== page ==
reveal small balloons in rainbow hues. “Blue, purple, red, yellow, orange, green…” he says. At this point he starts to quietly sob, shoulders quaking at the moment he is experiencing. The beauty of what could have been this whole time and what he now sees is possible comes crashing into his heart. He is overwhelmed with love and appreciation and possibility.
Yeah, that's kind of how it went for me too.
So, I’d completed my first practice session and so far this openness and vulnerability thing was working out. Despite the extreme discomfort, I was seeing glimpses of what life could look like. A life in which I was really showing up and being seen was one that I knew I wanted. A life where I could be free to live “outside the box” without fear of judgement would let me let go of the measurements I had placed on my worth. I knew that the more vulnerable and authentic I could be, the easier I could shed the weight of perfection that I’d carried around all my life. But I had just put the seed of vulnerability into the ground and the little leaves were just barely starting to sprout. There was going to be a lot of watering, feeding, and tending ahead of me required to grow this new plant.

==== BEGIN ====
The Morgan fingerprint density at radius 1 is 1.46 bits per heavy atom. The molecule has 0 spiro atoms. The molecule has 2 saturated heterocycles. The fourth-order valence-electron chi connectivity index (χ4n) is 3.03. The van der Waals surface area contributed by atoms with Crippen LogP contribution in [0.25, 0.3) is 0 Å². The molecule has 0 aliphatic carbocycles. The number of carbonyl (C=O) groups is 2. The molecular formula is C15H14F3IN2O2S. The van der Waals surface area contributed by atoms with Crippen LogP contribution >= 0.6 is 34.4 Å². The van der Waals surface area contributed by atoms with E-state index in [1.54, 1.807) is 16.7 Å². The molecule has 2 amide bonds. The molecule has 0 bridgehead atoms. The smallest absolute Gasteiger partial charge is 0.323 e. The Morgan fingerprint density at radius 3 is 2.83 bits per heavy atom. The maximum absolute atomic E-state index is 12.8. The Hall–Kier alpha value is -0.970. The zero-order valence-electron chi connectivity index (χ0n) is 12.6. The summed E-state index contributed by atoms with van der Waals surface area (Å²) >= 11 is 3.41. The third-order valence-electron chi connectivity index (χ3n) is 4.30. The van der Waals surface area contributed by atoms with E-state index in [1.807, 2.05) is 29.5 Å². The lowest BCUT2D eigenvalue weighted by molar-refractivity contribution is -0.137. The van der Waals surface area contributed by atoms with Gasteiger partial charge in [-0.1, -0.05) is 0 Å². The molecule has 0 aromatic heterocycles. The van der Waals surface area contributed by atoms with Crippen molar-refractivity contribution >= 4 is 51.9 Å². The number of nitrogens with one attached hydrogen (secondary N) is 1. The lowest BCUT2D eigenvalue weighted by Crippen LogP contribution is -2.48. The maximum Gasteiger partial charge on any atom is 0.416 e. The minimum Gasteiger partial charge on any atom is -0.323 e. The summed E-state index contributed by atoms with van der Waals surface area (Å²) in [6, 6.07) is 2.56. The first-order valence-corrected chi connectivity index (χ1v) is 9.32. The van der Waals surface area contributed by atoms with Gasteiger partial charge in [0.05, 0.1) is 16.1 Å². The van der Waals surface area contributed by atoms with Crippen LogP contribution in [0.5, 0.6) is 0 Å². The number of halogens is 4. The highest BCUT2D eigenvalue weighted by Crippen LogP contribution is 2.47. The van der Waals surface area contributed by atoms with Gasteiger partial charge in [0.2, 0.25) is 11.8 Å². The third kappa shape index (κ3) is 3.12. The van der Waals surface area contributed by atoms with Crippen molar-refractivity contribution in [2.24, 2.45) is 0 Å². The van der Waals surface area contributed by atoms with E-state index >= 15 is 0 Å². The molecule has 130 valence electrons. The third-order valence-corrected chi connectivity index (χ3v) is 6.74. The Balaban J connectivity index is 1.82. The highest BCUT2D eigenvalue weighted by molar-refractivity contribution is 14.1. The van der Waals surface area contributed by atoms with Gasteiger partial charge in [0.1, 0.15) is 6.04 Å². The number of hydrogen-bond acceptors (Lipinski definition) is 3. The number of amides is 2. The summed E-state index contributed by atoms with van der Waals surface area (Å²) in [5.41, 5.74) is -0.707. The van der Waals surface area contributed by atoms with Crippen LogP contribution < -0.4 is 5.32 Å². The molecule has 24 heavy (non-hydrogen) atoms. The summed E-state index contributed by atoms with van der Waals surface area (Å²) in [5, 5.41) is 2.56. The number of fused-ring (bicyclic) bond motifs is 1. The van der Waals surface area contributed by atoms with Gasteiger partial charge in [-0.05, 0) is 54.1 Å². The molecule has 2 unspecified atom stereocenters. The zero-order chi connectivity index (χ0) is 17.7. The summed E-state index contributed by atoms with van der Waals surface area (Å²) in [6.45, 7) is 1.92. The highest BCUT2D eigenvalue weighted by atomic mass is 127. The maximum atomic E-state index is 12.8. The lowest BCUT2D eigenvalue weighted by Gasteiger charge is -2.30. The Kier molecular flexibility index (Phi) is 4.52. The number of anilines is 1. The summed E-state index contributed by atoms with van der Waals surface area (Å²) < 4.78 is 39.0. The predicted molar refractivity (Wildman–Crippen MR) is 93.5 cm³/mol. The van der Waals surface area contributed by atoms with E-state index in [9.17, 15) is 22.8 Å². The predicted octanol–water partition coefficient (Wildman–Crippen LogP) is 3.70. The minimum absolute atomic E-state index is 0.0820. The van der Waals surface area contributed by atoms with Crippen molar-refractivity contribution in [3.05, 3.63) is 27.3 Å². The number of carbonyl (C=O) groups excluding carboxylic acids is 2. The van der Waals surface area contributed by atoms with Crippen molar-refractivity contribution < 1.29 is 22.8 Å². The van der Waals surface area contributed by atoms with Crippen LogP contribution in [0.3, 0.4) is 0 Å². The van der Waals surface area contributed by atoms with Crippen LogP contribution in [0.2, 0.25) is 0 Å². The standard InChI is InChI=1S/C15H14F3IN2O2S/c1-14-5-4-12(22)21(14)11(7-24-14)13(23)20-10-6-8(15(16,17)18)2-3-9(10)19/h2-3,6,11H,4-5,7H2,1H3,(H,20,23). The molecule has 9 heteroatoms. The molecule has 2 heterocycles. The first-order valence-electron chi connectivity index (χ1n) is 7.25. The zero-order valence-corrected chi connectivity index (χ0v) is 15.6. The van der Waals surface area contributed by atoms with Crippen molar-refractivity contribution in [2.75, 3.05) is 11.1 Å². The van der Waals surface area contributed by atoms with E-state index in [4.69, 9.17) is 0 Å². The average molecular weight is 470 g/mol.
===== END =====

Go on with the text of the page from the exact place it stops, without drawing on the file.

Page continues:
One of my favorite authors, Brene Brown, has done extensive research and studies of the concepts of authenticity and vulnerability. Her TED talk –The Power of Vulnerability – is one of the top five most viewed TED talks in the world with over 35 million views. That’s what I call “hitting a nerve” in the collective consciousness if you ask me. A favorite quote from her book “Daring Greatly” addresses this new practice of vulnerability I was trying out. She says, “Vulnerability is not winning or losing; it’s having the courage to show up and be seen when we have no control over the outcome. Vulnerability is not weakness; it’s our greatest measure of courage.”